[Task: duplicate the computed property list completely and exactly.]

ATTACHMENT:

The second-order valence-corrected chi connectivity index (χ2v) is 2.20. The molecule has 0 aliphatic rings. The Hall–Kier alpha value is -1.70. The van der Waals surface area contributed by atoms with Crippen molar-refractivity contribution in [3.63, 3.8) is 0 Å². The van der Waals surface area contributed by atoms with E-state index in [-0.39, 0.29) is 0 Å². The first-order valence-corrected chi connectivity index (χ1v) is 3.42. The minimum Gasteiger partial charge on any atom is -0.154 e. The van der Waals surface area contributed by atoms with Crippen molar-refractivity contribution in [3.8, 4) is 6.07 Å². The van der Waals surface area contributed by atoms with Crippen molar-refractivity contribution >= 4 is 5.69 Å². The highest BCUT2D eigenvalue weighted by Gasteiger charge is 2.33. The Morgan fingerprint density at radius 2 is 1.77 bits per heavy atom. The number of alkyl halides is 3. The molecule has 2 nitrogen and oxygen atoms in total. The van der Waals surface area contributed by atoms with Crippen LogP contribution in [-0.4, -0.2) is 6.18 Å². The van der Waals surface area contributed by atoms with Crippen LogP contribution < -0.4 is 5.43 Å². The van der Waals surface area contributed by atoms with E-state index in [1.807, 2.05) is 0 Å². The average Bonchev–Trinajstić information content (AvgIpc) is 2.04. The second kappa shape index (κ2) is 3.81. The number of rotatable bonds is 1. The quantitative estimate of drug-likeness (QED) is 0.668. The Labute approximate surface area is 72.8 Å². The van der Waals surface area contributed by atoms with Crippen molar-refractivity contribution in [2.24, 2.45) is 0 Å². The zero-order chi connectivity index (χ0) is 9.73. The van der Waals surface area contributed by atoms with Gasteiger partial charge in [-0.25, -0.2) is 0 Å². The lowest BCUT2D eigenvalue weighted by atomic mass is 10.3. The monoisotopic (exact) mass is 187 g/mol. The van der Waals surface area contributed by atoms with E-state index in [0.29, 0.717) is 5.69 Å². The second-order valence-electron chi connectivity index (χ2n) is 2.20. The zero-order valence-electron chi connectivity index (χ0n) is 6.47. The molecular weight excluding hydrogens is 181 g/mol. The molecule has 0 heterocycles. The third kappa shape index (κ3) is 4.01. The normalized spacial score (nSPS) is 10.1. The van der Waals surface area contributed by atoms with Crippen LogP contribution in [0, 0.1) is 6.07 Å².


The second-order valence-corrected chi connectivity index (χ2v) is 2.20. The molecule has 0 aliphatic rings. The Hall–Kier alpha value is -1.70. The van der Waals surface area contributed by atoms with Crippen molar-refractivity contribution in [3.63, 3.8) is 0 Å². The van der Waals surface area contributed by atoms with E-state index in [-0.39, 0.29) is 0 Å². The first-order valence-corrected chi connectivity index (χ1v) is 3.42. The minimum Gasteiger partial charge on any atom is -0.154 e. The van der Waals surface area contributed by atoms with Crippen molar-refractivity contribution in [3.8, 4) is 6.07 Å². The van der Waals surface area contributed by atoms with Crippen molar-refractivity contribution >= 4 is 5.69 Å². The highest BCUT2D eigenvalue weighted by Gasteiger charge is 2.33. The Morgan fingerprint density at radius 2 is 1.77 bits per heavy atom. The number of alkyl halides is 3. The molecule has 2 nitrogen and oxygen atoms in total. The van der Waals surface area contributed by atoms with Crippen LogP contribution in [-0.4, -0.2) is 6.18 Å². The van der Waals surface area contributed by atoms with Crippen LogP contribution < -0.4 is 5.43 Å². The van der Waals surface area contributed by atoms with E-state index in [1.807, 2.05) is 0 Å². The average Bonchev–Trinajstić information content (AvgIpc) is 2.04. The second kappa shape index (κ2) is 3.81. The number of rotatable bonds is 1. The quantitative estimate of drug-likeness (QED) is 0.668. The Labute approximate surface area is 72.8 Å². The van der Waals surface area contributed by atoms with Crippen molar-refractivity contribution in [2.24, 2.45) is 0 Å². The zero-order chi connectivity index (χ0) is 9.73. The van der Waals surface area contributed by atoms with Gasteiger partial charge in [-0.25, -0.2) is 0 Å². The lowest BCUT2D eigenvalue weighted by atomic mass is 10.3. The monoisotopic (exact) mass is 187 g/mol. The van der Waals surface area contributed by atoms with E-state index in [0.29, 0.717) is 5.69 Å². The second-order valence-electron chi connectivity index (χ2n) is 2.20. The zero-order valence-electron chi connectivity index (χ0n) is 6.47. The molecular weight excluding hydrogens is 181 g/mol. The molecule has 0 heterocycles. The third kappa shape index (κ3) is 4.01. The normalized spacial score (nSPS) is 10.1. The van der Waals surface area contributed by atoms with Crippen LogP contribution in [0, 0.1) is 6.07 Å².